Your Child’s Emotional Piggy Bank

Article Glossary

Glossary of Terms

At URSTRONG, we believe it’s important to use kids’ language for kids’ problems. That’s why we have our very own, unique language of friendship. Here are some important terms that children, parents, and teachers learn in our program.

Friendship Fire®: Any situation between you and a friend that results in negative feelings.

Mean-on-Purpose: When someone is intentionally unkind to someone else.

Quick Comeback: A very short word or phrase that is used when someone is Mean-on-Purpose. Quick Comebacks are designed to let the other person know that you heard/saw what they did and you’re not okay with it.

Friend-o-meter: A visual tool that assesses the health of friendships, ranging from the healthy zone to the unhealthy zone.

Friend-o-cycle: The normal cycle in a friendship that brings the friendship back to the healthy zone after experiencing a Friendship Fire. The phases of the Friend-o-cycle are: Healthy Friendship – Fire – Confront the issue – Talk-it-Out – Forgive & Forget – Closer & Stronger – Healthy Friendship…

4 Friendship Facts: A set of four facts that help us have realistic expectations in our friendships so we understand what is normal.

  1. No friendship (relationship) is perfect.
  2. Every friendship is different.
  3. Trust & Respect are the two most important qualities of a friendship.
  4. Friendships change…and that’s okay.

Red Shirt Girl and Striped Shirt Boy: Two characters that remind us about the importance of body language.

Friendship Ninja: A Friendship Ninja is someone who surrounds themselves with friends in the healthy zone of the Friend-o-meter. A Friendship Ninja is kind and friendly to everyone. A Friendship Ninja understands the 4 Friendship Facts and puts out their Friendship Fires when they ignite. A Friendship Ninja stands up for themselves and their friends. A Friendship Ninja makes new friends and understands that friendships change…and that’s okay. Above all else, a Friendship Ninja is someone you want to be friends with because they’re true to who they are!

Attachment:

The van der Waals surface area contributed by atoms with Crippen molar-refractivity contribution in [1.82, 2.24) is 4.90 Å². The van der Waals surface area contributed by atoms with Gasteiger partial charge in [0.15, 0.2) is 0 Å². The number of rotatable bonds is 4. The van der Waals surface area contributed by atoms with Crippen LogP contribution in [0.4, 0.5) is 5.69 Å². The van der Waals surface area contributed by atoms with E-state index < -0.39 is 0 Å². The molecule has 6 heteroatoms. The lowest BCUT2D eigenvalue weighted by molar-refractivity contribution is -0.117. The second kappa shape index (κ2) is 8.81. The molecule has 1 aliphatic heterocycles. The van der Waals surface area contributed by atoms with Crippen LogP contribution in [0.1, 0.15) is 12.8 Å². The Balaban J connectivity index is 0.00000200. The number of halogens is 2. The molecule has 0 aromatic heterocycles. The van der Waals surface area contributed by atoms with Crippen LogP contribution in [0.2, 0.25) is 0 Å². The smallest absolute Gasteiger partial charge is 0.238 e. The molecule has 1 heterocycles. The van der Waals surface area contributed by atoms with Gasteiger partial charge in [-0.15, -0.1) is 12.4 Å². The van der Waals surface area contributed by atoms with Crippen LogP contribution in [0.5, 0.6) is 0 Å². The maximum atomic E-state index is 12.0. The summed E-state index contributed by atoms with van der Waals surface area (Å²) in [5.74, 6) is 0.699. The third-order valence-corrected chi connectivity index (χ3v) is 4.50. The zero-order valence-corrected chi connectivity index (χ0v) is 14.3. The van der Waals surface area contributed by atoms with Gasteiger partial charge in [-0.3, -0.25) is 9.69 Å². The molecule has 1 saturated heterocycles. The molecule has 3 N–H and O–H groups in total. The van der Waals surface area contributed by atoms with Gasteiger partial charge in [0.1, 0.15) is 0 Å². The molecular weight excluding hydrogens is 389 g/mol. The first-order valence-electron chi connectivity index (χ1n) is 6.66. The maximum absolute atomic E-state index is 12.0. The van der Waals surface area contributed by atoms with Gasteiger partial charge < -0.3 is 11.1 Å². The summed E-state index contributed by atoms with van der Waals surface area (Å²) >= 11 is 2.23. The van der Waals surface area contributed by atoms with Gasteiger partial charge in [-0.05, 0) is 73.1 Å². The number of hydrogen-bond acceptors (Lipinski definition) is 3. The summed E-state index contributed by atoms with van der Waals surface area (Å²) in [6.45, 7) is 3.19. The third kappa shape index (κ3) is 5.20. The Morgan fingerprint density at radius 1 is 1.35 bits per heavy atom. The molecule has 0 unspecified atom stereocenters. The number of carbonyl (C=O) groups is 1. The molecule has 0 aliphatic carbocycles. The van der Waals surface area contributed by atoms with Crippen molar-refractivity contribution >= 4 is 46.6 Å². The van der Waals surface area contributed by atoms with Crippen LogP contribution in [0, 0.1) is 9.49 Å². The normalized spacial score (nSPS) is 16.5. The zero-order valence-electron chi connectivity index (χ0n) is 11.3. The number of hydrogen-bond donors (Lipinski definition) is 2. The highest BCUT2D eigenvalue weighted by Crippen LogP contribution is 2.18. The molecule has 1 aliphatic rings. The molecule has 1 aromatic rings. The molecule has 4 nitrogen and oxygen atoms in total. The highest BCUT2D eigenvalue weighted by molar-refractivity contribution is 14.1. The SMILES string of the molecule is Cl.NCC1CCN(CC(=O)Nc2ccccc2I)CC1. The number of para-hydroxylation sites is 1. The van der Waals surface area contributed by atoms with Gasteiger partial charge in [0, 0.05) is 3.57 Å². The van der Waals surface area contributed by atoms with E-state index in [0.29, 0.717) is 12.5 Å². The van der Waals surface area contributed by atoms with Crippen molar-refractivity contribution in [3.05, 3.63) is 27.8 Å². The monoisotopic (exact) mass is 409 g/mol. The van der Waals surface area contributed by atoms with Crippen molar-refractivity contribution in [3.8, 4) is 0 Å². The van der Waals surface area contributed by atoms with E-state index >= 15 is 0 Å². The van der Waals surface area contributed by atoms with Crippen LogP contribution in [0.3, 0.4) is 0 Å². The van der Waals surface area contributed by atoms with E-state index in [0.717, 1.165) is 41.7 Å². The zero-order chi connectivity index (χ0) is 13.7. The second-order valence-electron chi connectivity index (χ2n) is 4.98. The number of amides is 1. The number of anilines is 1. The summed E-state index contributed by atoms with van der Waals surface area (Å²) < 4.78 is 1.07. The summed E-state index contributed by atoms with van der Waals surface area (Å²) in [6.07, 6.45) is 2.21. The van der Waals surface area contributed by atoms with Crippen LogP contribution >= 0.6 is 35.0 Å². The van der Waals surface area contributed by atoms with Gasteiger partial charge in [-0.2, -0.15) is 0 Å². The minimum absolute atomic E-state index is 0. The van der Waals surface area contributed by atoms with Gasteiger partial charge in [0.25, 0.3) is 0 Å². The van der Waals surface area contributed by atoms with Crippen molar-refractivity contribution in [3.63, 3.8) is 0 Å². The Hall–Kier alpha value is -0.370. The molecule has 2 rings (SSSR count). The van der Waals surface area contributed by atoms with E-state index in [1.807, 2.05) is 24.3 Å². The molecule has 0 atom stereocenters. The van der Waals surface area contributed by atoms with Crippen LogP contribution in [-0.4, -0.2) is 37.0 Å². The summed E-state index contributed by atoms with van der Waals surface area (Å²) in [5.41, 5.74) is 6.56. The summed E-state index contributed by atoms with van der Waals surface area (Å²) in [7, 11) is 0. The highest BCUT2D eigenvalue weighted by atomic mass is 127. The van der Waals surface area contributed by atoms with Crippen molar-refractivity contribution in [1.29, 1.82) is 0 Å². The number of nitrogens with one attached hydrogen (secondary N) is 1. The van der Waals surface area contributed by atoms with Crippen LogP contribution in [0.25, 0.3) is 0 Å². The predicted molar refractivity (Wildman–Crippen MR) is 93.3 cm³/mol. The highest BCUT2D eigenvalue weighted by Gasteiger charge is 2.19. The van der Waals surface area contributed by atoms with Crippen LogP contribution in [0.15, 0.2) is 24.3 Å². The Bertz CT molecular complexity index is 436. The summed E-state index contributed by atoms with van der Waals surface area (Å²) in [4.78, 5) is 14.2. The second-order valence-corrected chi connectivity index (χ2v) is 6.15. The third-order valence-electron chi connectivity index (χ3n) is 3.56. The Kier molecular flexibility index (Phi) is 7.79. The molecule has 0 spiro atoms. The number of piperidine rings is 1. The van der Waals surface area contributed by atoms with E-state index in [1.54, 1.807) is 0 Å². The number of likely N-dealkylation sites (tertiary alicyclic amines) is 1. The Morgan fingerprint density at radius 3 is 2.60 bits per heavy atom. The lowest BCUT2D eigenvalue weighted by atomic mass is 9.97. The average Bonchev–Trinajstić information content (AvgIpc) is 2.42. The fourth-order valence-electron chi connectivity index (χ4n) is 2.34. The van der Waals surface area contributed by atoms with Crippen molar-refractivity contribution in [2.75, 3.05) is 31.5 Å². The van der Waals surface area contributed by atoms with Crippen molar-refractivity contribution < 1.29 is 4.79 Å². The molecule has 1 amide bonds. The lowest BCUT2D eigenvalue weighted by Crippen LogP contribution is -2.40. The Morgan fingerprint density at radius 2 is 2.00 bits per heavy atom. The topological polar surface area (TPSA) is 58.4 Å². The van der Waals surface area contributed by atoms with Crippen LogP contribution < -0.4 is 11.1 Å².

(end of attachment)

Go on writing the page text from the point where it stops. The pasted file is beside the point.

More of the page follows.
Have you heard of the 5:1 ratio? Check out these easy ways to make positive investments in your child’s mental health.

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Friendship Fact #3 reminds us that “Trust and Respect are the two most important qualities of a friendship”. How do we build and maintain trust and respect in our friendships?

Positive experiences build trust. They enable us to feel a deep sense of connection and help our friendships grow stronger. Friendships that are built on a firm foundation of trust are usually more robust and resilient – they feel good. On the flip side, in friendships where the foundation of trust is a little shaky, we can sometimes walk away feeling a little worried, uncertain, and uncomfortable.

To help your child grow trusting friendships, make investments in their emotional piggy bank. 

Every relationship is a transaction where we give and receive. Dr John Gottman recommends that healthy relationships maintain a 5:1 ratio – five positive interactions for every one negative interaction. You can put this to practise in your relationship with your child, helping to keep their emotional books balanced. If a child is storing up more positives than negatives in their relationship with you, they have more positives to draw on and your relationship will be more resilient in the face of challenge. If we practise this in our parent/child relationships and put healthy investments into our children’s emotional piggy banks, we can encourage our children to make similar positive investments in their friendships.

Here are a few additional ways to invest some positives in your child’s emotional piggy bank:

  • Show Appreciation: Value their contributions and shine a light on their strengths. “Hey Ruby, I really liked the way that you just offered a biscuit to Charlotte too! That was very thoughtful!
  • Positive Reflection: Highlight the positives by asking them what went well in their day or by showing interest in the things they are excited about. “That’s so cool you love Minecraft so much. Do you think you could teach me a little bit about it?
  • Gratitude: Cherish the moment and show your child how grateful you are for them. “I’m so glad you’re cuddling on the couch with me. I love our time together!

We want to help our children energise the positives and shrink the negatives in all their relationships.  When we do these things in our interactions with them, they mirror that behavior at school in their friendships. They learn how to create positive relationships and make investments in their friends’ emotional piggy banks too.

Written by Megan Booth
Licensed URSTRONG Presenter & Educational Consultant